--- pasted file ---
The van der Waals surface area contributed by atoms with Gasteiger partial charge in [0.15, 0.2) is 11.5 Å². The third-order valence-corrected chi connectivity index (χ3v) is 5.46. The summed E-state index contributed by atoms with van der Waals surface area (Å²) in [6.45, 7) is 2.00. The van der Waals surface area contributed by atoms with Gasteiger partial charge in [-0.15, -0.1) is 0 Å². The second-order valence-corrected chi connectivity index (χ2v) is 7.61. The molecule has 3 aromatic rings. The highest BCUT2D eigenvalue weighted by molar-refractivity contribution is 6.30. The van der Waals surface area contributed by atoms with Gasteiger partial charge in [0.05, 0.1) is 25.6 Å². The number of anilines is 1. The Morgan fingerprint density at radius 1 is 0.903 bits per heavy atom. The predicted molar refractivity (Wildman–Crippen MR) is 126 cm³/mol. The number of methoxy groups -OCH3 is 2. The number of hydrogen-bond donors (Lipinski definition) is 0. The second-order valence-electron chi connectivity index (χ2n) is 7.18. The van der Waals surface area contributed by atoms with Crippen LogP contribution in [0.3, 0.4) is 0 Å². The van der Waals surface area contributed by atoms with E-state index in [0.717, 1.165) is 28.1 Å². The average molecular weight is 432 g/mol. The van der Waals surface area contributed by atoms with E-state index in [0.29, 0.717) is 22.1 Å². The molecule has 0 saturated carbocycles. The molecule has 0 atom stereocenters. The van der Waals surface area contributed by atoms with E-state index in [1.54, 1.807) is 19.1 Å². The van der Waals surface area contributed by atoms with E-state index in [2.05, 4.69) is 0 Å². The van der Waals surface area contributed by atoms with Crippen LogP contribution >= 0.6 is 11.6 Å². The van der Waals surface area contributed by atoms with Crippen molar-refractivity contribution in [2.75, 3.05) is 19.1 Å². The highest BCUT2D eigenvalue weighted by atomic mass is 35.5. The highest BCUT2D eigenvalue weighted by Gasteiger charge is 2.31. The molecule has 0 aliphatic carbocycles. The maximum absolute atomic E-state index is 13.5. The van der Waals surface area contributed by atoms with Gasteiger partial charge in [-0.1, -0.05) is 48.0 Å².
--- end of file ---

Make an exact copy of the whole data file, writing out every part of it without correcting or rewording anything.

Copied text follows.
The van der Waals surface area contributed by atoms with Gasteiger partial charge in [0.15, 0.2) is 11.5 Å². The third-order valence-corrected chi connectivity index (χ3v) is 5.46. The summed E-state index contributed by atoms with van der Waals surface area (Å²) in [6.45, 7) is 2.00. The van der Waals surface area contributed by atoms with Gasteiger partial charge in [-0.15, -0.1) is 0 Å². The second-order valence-corrected chi connectivity index (χ2v) is 7.61. The molecule has 3 aromatic rings. The highest BCUT2D eigenvalue weighted by molar-refractivity contribution is 6.30. The van der Waals surface area contributed by atoms with Gasteiger partial charge in [0.05, 0.1) is 25.6 Å². The number of anilines is 1. The Morgan fingerprint density at radius 1 is 0.903 bits per heavy atom. The predicted molar refractivity (Wildman–Crippen MR) is 126 cm³/mol. The number of methoxy groups -OCH3 is 2. The number of hydrogen-bond donors (Lipinski definition) is 0. The second-order valence-electron chi connectivity index (χ2n) is 7.18. The van der Waals surface area contributed by atoms with Crippen LogP contribution in [0.3, 0.4) is 0 Å². The van der Waals surface area contributed by atoms with E-state index in [0.717, 1.165) is 28.1 Å². The average molecular weight is 432 g/mol. The van der Waals surface area contributed by atoms with E-state index in [0.29, 0.717) is 22.1 Å². The molecule has 0 saturated carbocycles. The molecule has 0 atom stereocenters. The van der Waals surface area contributed by atoms with E-state index in [1.54, 1.807) is 19.1 Å². The van der Waals surface area contributed by atoms with E-state index in [2.05, 4.69) is 0 Å². The van der Waals surface area contributed by atoms with Crippen LogP contribution >= 0.6 is 11.6 Å². The van der Waals surface area contributed by atoms with Crippen molar-refractivity contribution in [2.75, 3.05) is 19.1 Å². The highest BCUT2D eigenvalue weighted by atomic mass is 35.5. The highest BCUT2D eigenvalue weighted by Gasteiger charge is 2.31. The molecule has 0 aliphatic carbocycles. The maximum absolute atomic E-state index is 13.5. The van der Waals surface area contributed by atoms with Gasteiger partial charge in [-0.1, -0.05) is 48.0 Å².